The following letter was sent by Richard L. Allen, CEO of Palmdale Regional Medical Center, in response to a letter written by a physician at Antelope Valley Hospital. You can read the physician's letter here →

February 19, 2020

I appreciate you reaching out to us to discuss our differences regarding Measure AV. Palmdale Regional has been, and remains, committed to collaborating with AVHD on a bond measure that would work for the entire Antelope Valley. We are disappointed we were not invited to discuss the specifics of building a new hospital and the bond initiative. Our input would have been valuable considering we are all working towards the same goals.

First, I want to state that no one affiliated with Palmdale Regional wants AVH to close. NO ONE. Palmdale Regional supports the mission and services Antelope Valley Hospital provides our community. However, the reason we are opposed to Measure AV is the project, as presented, has not been strategically well thought out. It will cost taxpayers, including us, hundreds of millions of dollars for a hospital that would be too large for the area and may be in danger of never opening if funding is not properly secured. As pointed out in The Impartial Analysis of Measure AV, “… approval of the Measure does not guarantee the proposed Project will be funded beyond the local revenues generated by the Measure.” If AVHD is unable to secure enough additional funding or exceeds cost estimates, then there is a possibility that taxpayers, including Palmdale Regional, will be forced to pay even more or AVH may actually shut down.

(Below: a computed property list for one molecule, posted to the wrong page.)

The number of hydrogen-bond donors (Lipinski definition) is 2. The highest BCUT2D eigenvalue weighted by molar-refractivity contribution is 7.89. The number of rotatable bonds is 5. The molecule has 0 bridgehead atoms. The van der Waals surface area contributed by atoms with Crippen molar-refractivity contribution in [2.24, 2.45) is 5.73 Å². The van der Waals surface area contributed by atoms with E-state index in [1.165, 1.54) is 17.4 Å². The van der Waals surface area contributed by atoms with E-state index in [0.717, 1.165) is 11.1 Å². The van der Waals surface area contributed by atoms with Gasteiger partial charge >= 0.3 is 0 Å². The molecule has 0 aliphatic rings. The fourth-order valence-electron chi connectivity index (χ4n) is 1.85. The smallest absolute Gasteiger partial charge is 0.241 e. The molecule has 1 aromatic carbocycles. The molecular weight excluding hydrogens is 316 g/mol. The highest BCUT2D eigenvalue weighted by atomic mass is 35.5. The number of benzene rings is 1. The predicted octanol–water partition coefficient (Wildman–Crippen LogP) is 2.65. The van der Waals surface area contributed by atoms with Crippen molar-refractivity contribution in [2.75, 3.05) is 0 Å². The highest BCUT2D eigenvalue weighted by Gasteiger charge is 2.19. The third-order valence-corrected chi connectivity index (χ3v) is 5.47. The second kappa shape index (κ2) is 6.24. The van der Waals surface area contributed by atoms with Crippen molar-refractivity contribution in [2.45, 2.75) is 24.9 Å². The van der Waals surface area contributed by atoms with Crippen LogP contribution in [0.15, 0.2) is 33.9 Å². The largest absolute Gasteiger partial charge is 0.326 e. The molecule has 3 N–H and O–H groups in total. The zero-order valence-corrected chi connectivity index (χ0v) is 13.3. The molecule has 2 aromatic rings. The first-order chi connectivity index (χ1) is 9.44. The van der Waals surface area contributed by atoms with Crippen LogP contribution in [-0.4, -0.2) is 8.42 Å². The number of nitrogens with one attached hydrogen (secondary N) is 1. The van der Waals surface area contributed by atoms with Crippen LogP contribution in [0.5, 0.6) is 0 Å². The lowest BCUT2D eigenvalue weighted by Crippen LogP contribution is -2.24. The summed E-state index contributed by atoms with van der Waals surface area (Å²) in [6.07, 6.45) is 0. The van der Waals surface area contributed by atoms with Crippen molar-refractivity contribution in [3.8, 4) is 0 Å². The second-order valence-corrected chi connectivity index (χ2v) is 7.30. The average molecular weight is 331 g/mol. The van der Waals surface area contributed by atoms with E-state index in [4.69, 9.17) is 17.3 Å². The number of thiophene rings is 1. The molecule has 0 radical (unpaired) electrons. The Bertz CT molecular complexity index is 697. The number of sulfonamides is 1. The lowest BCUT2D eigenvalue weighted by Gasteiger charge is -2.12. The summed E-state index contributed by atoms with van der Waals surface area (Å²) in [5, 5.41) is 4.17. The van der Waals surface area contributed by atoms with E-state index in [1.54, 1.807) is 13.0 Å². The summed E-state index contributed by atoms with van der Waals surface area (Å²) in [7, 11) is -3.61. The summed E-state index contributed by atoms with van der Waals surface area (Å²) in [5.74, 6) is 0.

Based on the presentation during the town halls presented by your CEO, he is proposing 428 total beds at the new AVH (including the 78 existing beds at the Women and Infant Pavilion, plus 320 new beds), though there is confusion about the 30 beds for the freestanding Behavioral Health Unit. Will it be built in the future as stated in the town hall PowerPoint presentation? Will there be a gap with no Behavioral Health at AVH? To make the project even more unclear, your CEO has stated in public different bed counts on many occasions that differ from the town hall presentations.